We weren't sure we could pull it off, and we don't want to count any story chickens before they hatch, but we are now offically half-way through our debut virtual storytelling workshop with HP's Office of Global Social Innovation. With our closest participants from Toronto, our furthest in South Africa, and the rest scattered throughout Europe, we've been delving into the ins and outs of using HP Virtual Rooms as a teaching platform. Scheduling across time zones is just one of the challenges that has presented itself! We're modeling this workshop on our three-day training, breaking it into a series of five-three hour chunks, and working with individuals on a one-on-one basis for story coaching and technical assistance along the way.
In our first session, a few weeks ago, we experimented with a virtual story circle---in many ways this was the part we were most anxious about. While experimenting with new software is fairly commonplace these days, revealing the experiences that make us who we are on a conference call...a bit less so. Fortunately, we have an intrepid group here; their stories are first person accounts of the passion behind the team's motivation to address social causes, from loss of a loved one to AIDS to growing up behind the Iron Curtain. The final stories will debut in an online screening later this month, but in the meantime you can view Aziz Mohamed's story from the November workshop. Aziz is a finalist in an HP corporate marketing competition with his story, Positive Change Empowered by HP.
This evening I had to cut out early from the kick-off orientation to Mapping Our Voices for Equality's digital storytelling workshop in Seattle's International District (I.D.)--had a sick baby at home. But, as these things tend to go in the life cycle of the working mother, he conked out ten minutes after I returned. So here I am with a spare minute and freshly inspired by what I got to witness on the second floor conference room of International Community Health Services. There were eight folks crammed around the table, all of whom live and work in the I.D., with deep connections to the neighborhood's public spaces. Most watching digital stories for the first time. Ideas were brewing, you could sense it. At the break, I overheard the woman who was instrumental in revitalizing Chinatown's International Children's Park huddled with two youth; all three are volunteers at the park-- they were trying to figure out who should tell which piece of the story of how local residents organized to redevelop the underused space. I had a flash forward to six months from now, to zooming in on a map of King County to the tiny greenspace in the midst of concrete, to seeing some kind of icon pop up indicating that there were multiple stories about this place, to hearing and watching the vision of the leaders that made this space a home for their children. I'm looking forward to it.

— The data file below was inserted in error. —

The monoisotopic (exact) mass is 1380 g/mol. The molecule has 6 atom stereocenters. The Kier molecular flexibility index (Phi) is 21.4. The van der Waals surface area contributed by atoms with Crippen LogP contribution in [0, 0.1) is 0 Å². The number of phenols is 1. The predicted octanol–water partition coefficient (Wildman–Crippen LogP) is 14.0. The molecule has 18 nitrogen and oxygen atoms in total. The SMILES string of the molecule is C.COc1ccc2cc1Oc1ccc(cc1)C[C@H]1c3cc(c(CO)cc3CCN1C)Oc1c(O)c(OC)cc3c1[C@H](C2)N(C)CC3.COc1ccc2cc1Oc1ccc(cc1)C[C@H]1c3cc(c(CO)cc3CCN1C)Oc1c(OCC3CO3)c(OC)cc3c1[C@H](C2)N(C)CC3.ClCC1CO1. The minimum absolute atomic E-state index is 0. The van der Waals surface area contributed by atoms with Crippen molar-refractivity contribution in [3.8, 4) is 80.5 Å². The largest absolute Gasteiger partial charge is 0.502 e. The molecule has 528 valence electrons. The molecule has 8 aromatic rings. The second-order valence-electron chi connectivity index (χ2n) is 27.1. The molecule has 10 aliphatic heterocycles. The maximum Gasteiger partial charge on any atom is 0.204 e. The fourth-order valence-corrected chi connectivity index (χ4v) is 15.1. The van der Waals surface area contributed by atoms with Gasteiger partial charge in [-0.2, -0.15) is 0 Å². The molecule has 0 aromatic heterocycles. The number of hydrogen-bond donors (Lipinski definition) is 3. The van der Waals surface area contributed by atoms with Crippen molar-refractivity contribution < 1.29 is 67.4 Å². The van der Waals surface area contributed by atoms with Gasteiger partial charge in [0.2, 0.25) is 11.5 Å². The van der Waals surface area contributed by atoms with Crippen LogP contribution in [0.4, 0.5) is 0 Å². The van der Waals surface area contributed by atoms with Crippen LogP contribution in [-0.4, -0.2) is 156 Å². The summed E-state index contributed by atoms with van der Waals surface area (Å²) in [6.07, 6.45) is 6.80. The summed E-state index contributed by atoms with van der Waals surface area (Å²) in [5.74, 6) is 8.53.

Shortly before the break, Jonathan from the Danny Wu Community Garden asked if the stories for this workshop needed to be about some place in the International District, or if he could do a piece about another community garden in his life. While we hate to restrict the types of stories people throw their hearts and hands and hours into creating, the answer to that one was straightforward--For now, let's focus on this neighborhood, but we hope you take these skills with you--another day, another story, another garden.
What do organizers and media activists in the Gulf Coast and King County, Washington have in common? Both are exploring how to embed people's stories into online maps. Oh, and both are being supported by Creative Narrations! Jen has been busy developing curriculum for Bridge the Gulf, Leah Mahan's new storytelling initiative chronicling the aftermath of Katrina. And up North, Tasha is coordinating Mapping Our Voices for Equality, or Project M.O.V.E., a public health initiative integrating maps and locally produced media to prevent tobacco and obesity. M.O.V.E. will launch in September of 2011, but you can catch a sneak preview of some of the stories now.
Is corporate citizenship possible? I have to admit that I've had my doubts -- I figured that while responsible business was possible on a smaller scale, by the time you got into the Fortune 500 (let alone number 10), your stockholders demands took precedence over any visions of social entrepreneurship. Fortunately, the past few days I spent at the Hewlett Packard headquarters managed to kick my doubt in the head. Jen and I were asked to lead a series of digital storytelling workshops for HP's Office of Global Social Innovation. The folks we met working there are doing everything from trying to galvanize a workforce of 300,000 to each spend four hours a month volunteering, foster applied technology to tackle HIV in Kenya, and rethink the way we do science and math education. The team is seeking a way to better communicate the impact and potential of their work, and decided to make digital storytelling central to their toolbelt. The stories they told were inspiring. The potential to scale the work, even more so. We'll be posting all the stories soon, in the meantime get a sneak preview at Jim Vanides take on "Engineering Education for the 21st Century."